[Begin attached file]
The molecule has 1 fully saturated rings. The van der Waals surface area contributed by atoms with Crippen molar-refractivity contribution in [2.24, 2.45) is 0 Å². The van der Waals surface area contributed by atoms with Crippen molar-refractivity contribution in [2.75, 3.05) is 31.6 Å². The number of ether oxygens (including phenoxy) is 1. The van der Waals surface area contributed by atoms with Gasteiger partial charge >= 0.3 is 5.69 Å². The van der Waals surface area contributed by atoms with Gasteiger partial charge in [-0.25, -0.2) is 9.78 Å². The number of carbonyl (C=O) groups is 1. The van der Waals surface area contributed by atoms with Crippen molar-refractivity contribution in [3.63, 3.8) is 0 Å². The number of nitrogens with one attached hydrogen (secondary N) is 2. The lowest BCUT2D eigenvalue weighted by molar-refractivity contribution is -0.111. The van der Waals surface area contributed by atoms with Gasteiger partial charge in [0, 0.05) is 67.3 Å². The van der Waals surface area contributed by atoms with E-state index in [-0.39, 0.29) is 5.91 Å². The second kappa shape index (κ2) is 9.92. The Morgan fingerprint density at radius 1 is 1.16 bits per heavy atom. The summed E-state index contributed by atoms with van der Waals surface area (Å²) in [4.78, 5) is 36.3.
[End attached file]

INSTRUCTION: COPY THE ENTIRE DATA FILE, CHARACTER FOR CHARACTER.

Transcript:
The molecule has 1 fully saturated rings. The van der Waals surface area contributed by atoms with Crippen molar-refractivity contribution in [2.24, 2.45) is 0 Å². The van der Waals surface area contributed by atoms with Crippen molar-refractivity contribution in [2.75, 3.05) is 31.6 Å². The number of ether oxygens (including phenoxy) is 1. The van der Waals surface area contributed by atoms with Gasteiger partial charge >= 0.3 is 5.69 Å². The van der Waals surface area contributed by atoms with Gasteiger partial charge in [-0.25, -0.2) is 9.78 Å². The number of carbonyl (C=O) groups is 1. The van der Waals surface area contributed by atoms with Crippen molar-refractivity contribution in [3.63, 3.8) is 0 Å². The number of nitrogens with one attached hydrogen (secondary N) is 2. The lowest BCUT2D eigenvalue weighted by molar-refractivity contribution is -0.111. The van der Waals surface area contributed by atoms with Gasteiger partial charge in [0, 0.05) is 67.3 Å². The van der Waals surface area contributed by atoms with E-state index in [-0.39, 0.29) is 5.91 Å². The second kappa shape index (κ2) is 9.92. The Morgan fingerprint density at radius 1 is 1.16 bits per heavy atom. The summed E-state index contributed by atoms with van der Waals surface area (Å²) in [4.78, 5) is 36.3.